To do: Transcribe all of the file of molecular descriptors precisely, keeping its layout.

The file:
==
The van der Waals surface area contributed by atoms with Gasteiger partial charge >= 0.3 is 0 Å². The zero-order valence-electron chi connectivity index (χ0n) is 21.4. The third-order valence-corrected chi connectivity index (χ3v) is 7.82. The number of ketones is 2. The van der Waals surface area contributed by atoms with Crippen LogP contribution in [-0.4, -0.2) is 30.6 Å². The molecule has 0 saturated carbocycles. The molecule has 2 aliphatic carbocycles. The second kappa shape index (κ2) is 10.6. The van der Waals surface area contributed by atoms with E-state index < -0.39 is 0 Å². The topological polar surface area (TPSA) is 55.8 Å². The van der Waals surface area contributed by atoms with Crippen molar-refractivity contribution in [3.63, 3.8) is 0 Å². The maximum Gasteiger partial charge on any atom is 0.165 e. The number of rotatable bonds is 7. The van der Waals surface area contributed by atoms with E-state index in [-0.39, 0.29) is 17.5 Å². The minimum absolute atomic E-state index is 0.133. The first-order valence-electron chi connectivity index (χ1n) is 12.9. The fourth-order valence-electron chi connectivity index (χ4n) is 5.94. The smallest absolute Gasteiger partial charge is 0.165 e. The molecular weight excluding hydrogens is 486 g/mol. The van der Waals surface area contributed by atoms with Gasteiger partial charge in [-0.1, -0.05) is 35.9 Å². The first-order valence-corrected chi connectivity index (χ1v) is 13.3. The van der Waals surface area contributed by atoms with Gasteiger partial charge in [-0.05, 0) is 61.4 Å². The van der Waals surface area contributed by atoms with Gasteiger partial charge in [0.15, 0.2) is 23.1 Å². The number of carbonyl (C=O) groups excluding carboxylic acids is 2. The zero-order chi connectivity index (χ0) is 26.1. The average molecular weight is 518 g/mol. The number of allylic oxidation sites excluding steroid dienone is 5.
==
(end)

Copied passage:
The van der Waals surface area contributed by atoms with Gasteiger partial charge >= 0.3 is 0 Å². The zero-order valence-electron chi connectivity index (χ0n) is 21.4. The third-order valence-corrected chi connectivity index (χ3v) is 7.82. The number of ketones is 2. The van der Waals surface area contributed by atoms with Crippen LogP contribution in [-0.4, -0.2) is 30.6 Å². The molecule has 0 saturated carbocycles. The molecule has 2 aliphatic carbocycles. The second kappa shape index (κ2) is 10.6. The van der Waals surface area contributed by atoms with E-state index < -0.39 is 0 Å². The topological polar surface area (TPSA) is 55.8 Å². The van der Waals surface area contributed by atoms with Crippen molar-refractivity contribution in [3.63, 3.8) is 0 Å². The maximum Gasteiger partial charge on any atom is 0.165 e. The number of rotatable bonds is 7. The van der Waals surface area contributed by atoms with E-state index in [-0.39, 0.29) is 17.5 Å². The minimum absolute atomic E-state index is 0.133. The first-order valence-electron chi connectivity index (χ1n) is 12.9. The fourth-order valence-electron chi connectivity index (χ4n) is 5.94. The smallest absolute Gasteiger partial charge is 0.165 e. The molecular weight excluding hydrogens is 486 g/mol. The van der Waals surface area contributed by atoms with Gasteiger partial charge in [-0.1, -0.05) is 35.9 Å². The first-order valence-corrected chi connectivity index (χ1v) is 13.3. The van der Waals surface area contributed by atoms with Gasteiger partial charge in [-0.05, 0) is 61.4 Å². The van der Waals surface area contributed by atoms with Gasteiger partial charge in [0.15, 0.2) is 23.1 Å². The number of carbonyl (C=O) groups excluding carboxylic acids is 2. The zero-order chi connectivity index (χ0) is 26.1. The average molecular weight is 518 g/mol. The number of allylic oxidation sites excluding steroid dienone is 5.